From a perhaps surprisingly young age, we can teach children to learn effectively and successfully. Learning to learn is to do with training children to become responsible, self-aware, reflective, and increasingly independent learners. It is also to do with giving children opportunities to develop the learning styles and strategies that help them learn best. Given that we have no idea what the children we teach may want or need to learn in the future, equipping them to become competent and confident life-long learners is one of the most important things we can do.
Even with very young children, it is both possible and important to include ‘learning to learn’ as an integral part of our lessons and to get children to think explicitly about how they learn (the process) as well as what they learn (the product). We also need to mediate in our lessons in a range of ways which build up children’s confidence and self-esteem, lead them to set personal learning goals, overcome challenges, and regularly review and assess their own individual progress and learning.
In terms of knowledge, our goal is for children to develop self-knowledge and self-awareness (what I am like and how I learn best).
In terms of skills and strategies, our goal is for children to develop i) metacognitive strategies which involve reflecting on the learning process, such as planning, comparing, hypothesising, self-questioning ii) cognitive strategies which involve specific thinking skills and relate to specific tasks, such as classifying, sequencing, matching, predicting, deducing as well as reference skills and iii) socio-affective strategies which involve cooperating and collaborating together, such as sharing, turn-taking, active listening, working in pairs and groups, giving and receiving peer feedback.
In terms of attitudes, our goal is for children to develop attitudes such as initiative, responsibility, curiosity, interest, perseverance, confidence and positive self-esteem.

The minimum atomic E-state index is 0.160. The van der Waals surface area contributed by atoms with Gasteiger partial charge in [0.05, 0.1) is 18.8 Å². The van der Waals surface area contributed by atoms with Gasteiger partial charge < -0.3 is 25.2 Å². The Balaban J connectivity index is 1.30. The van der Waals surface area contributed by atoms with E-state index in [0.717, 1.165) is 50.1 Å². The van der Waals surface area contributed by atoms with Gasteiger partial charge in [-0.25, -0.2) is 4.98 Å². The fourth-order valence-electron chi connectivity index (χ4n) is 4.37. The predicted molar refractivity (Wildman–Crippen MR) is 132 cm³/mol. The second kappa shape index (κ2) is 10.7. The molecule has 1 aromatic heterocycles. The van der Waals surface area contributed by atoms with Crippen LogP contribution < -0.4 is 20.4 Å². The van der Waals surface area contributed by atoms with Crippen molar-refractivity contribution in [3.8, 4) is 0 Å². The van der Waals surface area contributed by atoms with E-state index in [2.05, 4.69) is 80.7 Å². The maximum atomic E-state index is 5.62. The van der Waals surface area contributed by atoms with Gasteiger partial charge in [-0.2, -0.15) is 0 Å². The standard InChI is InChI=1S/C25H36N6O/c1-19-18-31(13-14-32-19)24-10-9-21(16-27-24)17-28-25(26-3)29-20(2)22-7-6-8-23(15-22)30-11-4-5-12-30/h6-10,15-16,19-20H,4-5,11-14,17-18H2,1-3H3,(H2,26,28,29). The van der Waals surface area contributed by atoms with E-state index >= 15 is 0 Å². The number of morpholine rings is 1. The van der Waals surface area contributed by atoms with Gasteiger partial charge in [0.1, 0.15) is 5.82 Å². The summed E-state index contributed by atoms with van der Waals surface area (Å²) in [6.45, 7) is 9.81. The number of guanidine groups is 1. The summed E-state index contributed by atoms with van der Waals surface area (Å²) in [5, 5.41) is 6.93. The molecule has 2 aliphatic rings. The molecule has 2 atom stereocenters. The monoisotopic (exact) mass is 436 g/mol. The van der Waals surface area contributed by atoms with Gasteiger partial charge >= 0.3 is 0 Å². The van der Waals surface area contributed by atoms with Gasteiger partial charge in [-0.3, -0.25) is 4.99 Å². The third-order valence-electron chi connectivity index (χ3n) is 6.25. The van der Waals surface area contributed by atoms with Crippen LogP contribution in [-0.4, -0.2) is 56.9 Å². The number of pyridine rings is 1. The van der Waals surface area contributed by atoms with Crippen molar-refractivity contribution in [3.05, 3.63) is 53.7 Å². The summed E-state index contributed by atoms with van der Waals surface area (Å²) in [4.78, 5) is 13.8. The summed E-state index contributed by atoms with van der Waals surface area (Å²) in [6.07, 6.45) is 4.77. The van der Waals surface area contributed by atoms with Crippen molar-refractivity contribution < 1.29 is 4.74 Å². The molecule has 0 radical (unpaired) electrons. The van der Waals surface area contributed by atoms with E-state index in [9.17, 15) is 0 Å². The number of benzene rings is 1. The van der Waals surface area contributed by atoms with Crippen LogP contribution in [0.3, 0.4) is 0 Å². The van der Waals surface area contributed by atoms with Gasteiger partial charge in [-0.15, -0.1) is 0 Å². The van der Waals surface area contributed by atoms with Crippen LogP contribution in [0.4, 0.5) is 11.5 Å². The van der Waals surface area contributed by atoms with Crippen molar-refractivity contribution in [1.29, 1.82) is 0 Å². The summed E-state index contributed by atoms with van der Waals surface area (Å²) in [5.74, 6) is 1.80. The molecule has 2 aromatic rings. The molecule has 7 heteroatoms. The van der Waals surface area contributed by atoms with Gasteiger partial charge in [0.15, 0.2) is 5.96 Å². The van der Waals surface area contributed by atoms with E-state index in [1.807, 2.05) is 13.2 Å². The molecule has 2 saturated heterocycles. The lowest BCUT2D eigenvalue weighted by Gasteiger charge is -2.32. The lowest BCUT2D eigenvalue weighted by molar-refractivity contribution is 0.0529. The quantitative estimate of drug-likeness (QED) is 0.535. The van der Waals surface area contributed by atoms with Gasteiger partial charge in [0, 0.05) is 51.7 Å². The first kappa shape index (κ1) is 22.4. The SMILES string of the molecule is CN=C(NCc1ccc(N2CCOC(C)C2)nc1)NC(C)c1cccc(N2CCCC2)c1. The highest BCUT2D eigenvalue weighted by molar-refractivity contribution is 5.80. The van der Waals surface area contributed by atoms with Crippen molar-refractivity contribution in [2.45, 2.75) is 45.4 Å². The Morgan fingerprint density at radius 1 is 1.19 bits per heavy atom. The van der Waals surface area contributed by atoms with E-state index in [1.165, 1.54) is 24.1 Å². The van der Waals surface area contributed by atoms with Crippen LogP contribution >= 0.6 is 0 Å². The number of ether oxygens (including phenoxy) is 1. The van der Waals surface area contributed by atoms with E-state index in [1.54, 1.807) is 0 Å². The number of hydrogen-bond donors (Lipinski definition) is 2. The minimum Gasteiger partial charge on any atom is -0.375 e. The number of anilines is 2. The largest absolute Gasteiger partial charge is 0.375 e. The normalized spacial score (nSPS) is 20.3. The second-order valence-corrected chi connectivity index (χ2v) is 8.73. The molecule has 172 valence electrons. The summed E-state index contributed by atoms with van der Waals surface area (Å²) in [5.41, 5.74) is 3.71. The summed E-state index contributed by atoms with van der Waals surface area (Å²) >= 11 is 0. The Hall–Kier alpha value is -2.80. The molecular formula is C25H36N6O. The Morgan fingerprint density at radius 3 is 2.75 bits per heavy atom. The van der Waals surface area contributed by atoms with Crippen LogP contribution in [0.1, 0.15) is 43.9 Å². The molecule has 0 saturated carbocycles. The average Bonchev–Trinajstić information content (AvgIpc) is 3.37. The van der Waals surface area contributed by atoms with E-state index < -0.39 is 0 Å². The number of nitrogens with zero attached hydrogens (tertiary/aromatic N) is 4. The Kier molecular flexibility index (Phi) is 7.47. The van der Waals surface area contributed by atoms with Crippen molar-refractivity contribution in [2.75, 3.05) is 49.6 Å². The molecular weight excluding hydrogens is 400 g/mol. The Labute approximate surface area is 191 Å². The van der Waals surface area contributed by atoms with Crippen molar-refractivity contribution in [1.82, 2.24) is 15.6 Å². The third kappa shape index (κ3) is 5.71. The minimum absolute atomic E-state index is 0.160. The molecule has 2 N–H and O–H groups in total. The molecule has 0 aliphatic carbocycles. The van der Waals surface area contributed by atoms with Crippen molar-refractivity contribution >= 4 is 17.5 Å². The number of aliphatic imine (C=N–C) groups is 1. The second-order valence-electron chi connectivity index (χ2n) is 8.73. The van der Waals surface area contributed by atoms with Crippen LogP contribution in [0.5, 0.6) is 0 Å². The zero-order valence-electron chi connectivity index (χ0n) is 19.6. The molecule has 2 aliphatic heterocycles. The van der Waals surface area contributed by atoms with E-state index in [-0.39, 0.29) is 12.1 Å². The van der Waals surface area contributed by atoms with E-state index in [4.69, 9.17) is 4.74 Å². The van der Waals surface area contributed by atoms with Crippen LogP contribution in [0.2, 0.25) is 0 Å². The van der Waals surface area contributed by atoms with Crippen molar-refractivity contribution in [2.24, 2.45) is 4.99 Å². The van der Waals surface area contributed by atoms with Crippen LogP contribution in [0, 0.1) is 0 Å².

In order to support children ‘learning to learn’, here are 12 things we can do:
1 Strategy training e.g. through modelling, explanation, practice and transfer to new context contexts or tasks.
2 Reflecting and reviewing e.g. through the use of regular end of lesson and end of unit reviews, learner diaries, self-evaluation sheets or self-assessment questionnaires.
3 Talking about learning e.g. through class discussions, “conferencing” with individual children, always showing that you value individual views.
4 Negotiating e.g. establishing a class contract with agreed rules and codes of behaviour.
5 Establishing parameters e.g. clear routines and responsibilities, clear aims and learning objectives (also set by children themselves).
6 Opening eyes e.g. to different ways of organising learning such as, for example, using mind maps to record vocabulary.
7 Supporting planning e.g. through helping children plan work by using structured questions, brainstorming or mind maps.
8 Setting tasks to develop a range of cognitive skills e.g. prediction, hypothesising, comparing, logical deduction and which appeal to different learning styles.
9 Expansion e.g. through providing opportunities to extend and transfer knowledge, strategies and skills to new areas.
10 Building up skills for independent learning e.g. computer, internet, library, dictionary and reference skills
11 Helping children collaborate e.g. by structuring the way into pair and group work tasks, always showing that you value cooperation.
12 Evaluation e.g. initial evaluation to establish what children already know, what they are going to learn and how they are going to learn it; post-evaluation to relate learning and performance
There are many potential benefits of integrating ‘learning to learn’ into our overall teaching plan:
• It helps maintain motivation.
• It promotes children’s active involvement in their own learning.
• It builds up confidence and self-esteem.
• It encourages children’s awareness of their own progress.
• Skills and strategies are transferable to other subjects and areas of learning.
• It encourages children to set high personal standards.
• It helps to improve social skills.
• Children take on increasing responsibility for their own learning.
• Children become increasingly self-aware, reflective, organised and independent learners.
• Life in the classroom becomes easier for you!
It would be great to hear your views and experiences of supporting children ‘learning to learn’. Please do share!
Naughty Teddy and the water story review and picture are by Jamie Matthews (when he was 6).